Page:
Olympus Has Fallen Blu-Ray Review - Mania.com



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Mania Grade: C+

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Info:

  • Rated: R
  • Starring: Gerard Butler, Aaron Eckhart, Morgan Freeman, Angela Bassett, Dylan McDermott
  • Written By: Creighton Rothenberger, Katrin Benedikt
  • Directed By: Antoine Fuqua
  • Original Year of Release: 2013
  • Distributor: Sony Home Entertainment
  • Special Features: See Below
  • Series:

Olympus Has Fallen Blu-Ray Review

Stupid but in a fun kind of way

By Tim Janson     August 23, 2013
Source: Mania.com

Olympus has Fallen is much like another recent film that I reviewed about terrorists taking over the White House, G.I. Joe: Retaliation.  Except while that film had the kind of hokum you’d expect from a project based on a cartoon and toy line, Olympus Has Fallen has no such excuse on which to fall back, and yet, strangely, it’s still a satisfying although utterly forgetful distraction.
 
Some critics dismiss the film as little more than a Die Hard rip-off but that would be incorrect.  Director Antoine Fuqua doesn’t attempt to aim that high.  More accurately, this film is a rip-off of the 1992 Steven Seagal film Under Siege.  In both films, terrorists take over an American-held property in order to gain control of nuclear weapons.  In Under Siege it was a battleship, here it is the very seat of American power, The White House, which they do with more ease than finding a cab in Washington D.C.  Gosh if it really is that easy we’d best all start brushing up on our Korean or Mandarin.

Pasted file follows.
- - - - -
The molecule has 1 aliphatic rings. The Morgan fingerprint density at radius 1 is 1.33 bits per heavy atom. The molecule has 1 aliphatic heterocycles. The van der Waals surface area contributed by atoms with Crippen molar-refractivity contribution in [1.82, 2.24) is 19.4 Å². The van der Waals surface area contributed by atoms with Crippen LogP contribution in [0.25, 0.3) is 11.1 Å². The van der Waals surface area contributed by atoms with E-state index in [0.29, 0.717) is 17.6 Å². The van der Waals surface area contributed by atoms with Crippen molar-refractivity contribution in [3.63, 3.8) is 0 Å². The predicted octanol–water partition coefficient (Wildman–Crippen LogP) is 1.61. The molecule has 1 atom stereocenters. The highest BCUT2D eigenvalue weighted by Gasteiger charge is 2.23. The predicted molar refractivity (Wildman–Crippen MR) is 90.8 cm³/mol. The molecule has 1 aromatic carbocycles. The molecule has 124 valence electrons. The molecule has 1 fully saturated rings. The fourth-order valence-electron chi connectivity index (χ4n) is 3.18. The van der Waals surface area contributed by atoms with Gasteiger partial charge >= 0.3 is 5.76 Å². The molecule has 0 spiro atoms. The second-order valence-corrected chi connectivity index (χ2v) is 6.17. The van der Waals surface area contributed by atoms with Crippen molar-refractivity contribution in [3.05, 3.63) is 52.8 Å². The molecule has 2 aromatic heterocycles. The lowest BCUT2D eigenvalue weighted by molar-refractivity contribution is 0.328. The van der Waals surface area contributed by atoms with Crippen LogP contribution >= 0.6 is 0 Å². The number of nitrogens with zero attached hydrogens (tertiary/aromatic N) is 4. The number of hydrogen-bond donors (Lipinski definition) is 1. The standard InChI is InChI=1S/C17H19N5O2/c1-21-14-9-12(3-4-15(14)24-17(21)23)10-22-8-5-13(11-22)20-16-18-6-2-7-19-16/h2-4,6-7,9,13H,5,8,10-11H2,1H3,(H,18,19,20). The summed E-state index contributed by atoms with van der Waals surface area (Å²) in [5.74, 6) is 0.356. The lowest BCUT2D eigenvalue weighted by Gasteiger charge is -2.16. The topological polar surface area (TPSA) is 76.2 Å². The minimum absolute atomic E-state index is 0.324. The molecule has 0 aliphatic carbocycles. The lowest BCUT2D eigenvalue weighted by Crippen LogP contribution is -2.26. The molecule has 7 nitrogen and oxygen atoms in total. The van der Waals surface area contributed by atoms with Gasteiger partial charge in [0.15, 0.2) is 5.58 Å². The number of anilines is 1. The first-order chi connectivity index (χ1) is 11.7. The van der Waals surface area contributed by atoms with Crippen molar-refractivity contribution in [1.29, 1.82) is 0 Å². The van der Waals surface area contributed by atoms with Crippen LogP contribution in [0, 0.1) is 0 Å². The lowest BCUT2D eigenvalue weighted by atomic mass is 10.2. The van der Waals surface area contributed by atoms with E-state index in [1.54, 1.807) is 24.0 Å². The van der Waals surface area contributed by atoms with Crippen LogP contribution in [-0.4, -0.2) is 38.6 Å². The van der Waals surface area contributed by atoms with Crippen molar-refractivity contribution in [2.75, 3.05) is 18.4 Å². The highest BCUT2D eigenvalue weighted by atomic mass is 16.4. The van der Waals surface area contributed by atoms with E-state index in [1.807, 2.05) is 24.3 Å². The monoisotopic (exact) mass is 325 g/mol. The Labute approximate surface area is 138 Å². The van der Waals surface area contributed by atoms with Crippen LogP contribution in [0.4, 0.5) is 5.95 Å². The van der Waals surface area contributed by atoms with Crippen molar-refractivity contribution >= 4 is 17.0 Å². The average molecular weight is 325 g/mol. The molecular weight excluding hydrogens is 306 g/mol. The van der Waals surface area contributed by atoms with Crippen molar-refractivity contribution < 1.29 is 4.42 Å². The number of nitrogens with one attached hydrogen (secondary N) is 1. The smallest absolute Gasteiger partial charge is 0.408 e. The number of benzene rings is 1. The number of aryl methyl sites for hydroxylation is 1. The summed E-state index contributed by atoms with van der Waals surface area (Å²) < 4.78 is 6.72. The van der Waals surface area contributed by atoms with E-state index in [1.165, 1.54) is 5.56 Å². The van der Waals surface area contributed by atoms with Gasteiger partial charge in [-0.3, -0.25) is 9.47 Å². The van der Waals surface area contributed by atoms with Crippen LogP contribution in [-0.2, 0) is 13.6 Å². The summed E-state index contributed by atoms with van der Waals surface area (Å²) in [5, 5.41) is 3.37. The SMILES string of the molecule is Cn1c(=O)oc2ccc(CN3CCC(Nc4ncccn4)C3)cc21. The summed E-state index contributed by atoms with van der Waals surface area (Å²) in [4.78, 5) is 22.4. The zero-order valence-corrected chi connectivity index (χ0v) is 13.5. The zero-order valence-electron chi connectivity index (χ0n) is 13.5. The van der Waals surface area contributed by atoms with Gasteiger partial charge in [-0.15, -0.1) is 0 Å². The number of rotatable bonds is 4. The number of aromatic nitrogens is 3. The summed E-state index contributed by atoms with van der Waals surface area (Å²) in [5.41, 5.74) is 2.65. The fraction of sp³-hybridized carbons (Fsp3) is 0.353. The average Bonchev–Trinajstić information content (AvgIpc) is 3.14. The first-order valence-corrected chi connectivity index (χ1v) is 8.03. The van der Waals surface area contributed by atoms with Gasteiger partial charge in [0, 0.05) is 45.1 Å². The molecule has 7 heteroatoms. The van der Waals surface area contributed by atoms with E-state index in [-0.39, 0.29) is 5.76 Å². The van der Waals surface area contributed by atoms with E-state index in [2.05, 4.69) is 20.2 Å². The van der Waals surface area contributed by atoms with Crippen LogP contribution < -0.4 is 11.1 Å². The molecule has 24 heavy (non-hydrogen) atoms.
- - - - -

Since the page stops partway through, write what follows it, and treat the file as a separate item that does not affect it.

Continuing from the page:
As in Under Siege where Seagal played a former Navy SEAL now working as a cook, Gerard Butler takes over as the lone hero to oppose the masses.  He plays Mike Banning, the former lead Secret Service Agent assigned to guard the President (Eckhart) and his family.  After the tragic death of the first lady (in a short appearance by Ashley Judd), Banning is dropped from the detail and is now working at the Treasury Department.
 
As the combined land and air assault by Korean terrorists overwhelms the White House guards and D.C. cops, Banning, armed with just a pistol, manages to slip into the White House, killing more of the terrorists than the guards and cops combined.  There he discovers that a traitor within the White House has helped the terrorists capture the President and several of his top cabinet members and is holding them in a bunker 120 feet below the White House.  The terrorists are trying to get the three fail safe codes held by the President, the Secretary of Defense, and the Head of the Joint Chiefs of Staff…all of whom are conveniently in the same bunker.  With the codes the terrorists will be able cause the entire U.S. nuclear arsenal to self-destruct.  Jeez did I say that Fuqua wasn’t aiming high enough?  Incredibly, Olympus Has Fallen is more far-fetched than G.I. Joe Retaliation but that doesn’t mean it’s not without its good points.